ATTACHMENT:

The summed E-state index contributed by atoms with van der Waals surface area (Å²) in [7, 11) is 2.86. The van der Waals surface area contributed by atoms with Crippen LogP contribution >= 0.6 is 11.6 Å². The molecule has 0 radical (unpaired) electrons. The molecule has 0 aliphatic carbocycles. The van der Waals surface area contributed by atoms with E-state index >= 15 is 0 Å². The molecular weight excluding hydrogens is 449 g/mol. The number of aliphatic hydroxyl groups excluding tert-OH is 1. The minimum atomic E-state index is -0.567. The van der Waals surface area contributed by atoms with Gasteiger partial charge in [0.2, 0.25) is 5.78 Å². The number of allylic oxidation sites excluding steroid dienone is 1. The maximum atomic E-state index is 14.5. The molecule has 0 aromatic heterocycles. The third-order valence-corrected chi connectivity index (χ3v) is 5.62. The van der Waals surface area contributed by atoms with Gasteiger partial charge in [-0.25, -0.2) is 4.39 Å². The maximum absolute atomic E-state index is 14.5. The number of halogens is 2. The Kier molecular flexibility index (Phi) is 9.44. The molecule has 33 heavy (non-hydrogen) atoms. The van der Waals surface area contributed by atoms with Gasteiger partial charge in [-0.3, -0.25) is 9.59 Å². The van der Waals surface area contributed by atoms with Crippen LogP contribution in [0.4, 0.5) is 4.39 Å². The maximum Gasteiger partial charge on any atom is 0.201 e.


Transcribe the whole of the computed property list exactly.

The summed E-state index contributed by atoms with van der Waals surface area (Å²) in [7, 11) is 2.86. The van der Waals surface area contributed by atoms with Crippen LogP contribution >= 0.6 is 11.6 Å². The molecule has 0 radical (unpaired) electrons. The molecule has 0 aliphatic carbocycles. The van der Waals surface area contributed by atoms with E-state index >= 15 is 0 Å². The molecular weight excluding hydrogens is 449 g/mol. The number of aliphatic hydroxyl groups excluding tert-OH is 1. The minimum atomic E-state index is -0.567. The van der Waals surface area contributed by atoms with Gasteiger partial charge in [0.2, 0.25) is 5.78 Å². The number of allylic oxidation sites excluding steroid dienone is 1. The maximum atomic E-state index is 14.5. The molecule has 0 aromatic heterocycles. The third-order valence-corrected chi connectivity index (χ3v) is 5.62. The van der Waals surface area contributed by atoms with Gasteiger partial charge in [-0.25, -0.2) is 4.39 Å². The maximum absolute atomic E-state index is 14.5. The number of halogens is 2. The Kier molecular flexibility index (Phi) is 9.44. The molecule has 33 heavy (non-hydrogen) atoms. The van der Waals surface area contributed by atoms with Gasteiger partial charge in [-0.3, -0.25) is 9.59 Å². The van der Waals surface area contributed by atoms with Crippen LogP contribution in [0.4, 0.5) is 4.39 Å². The maximum Gasteiger partial charge on any atom is 0.201 e.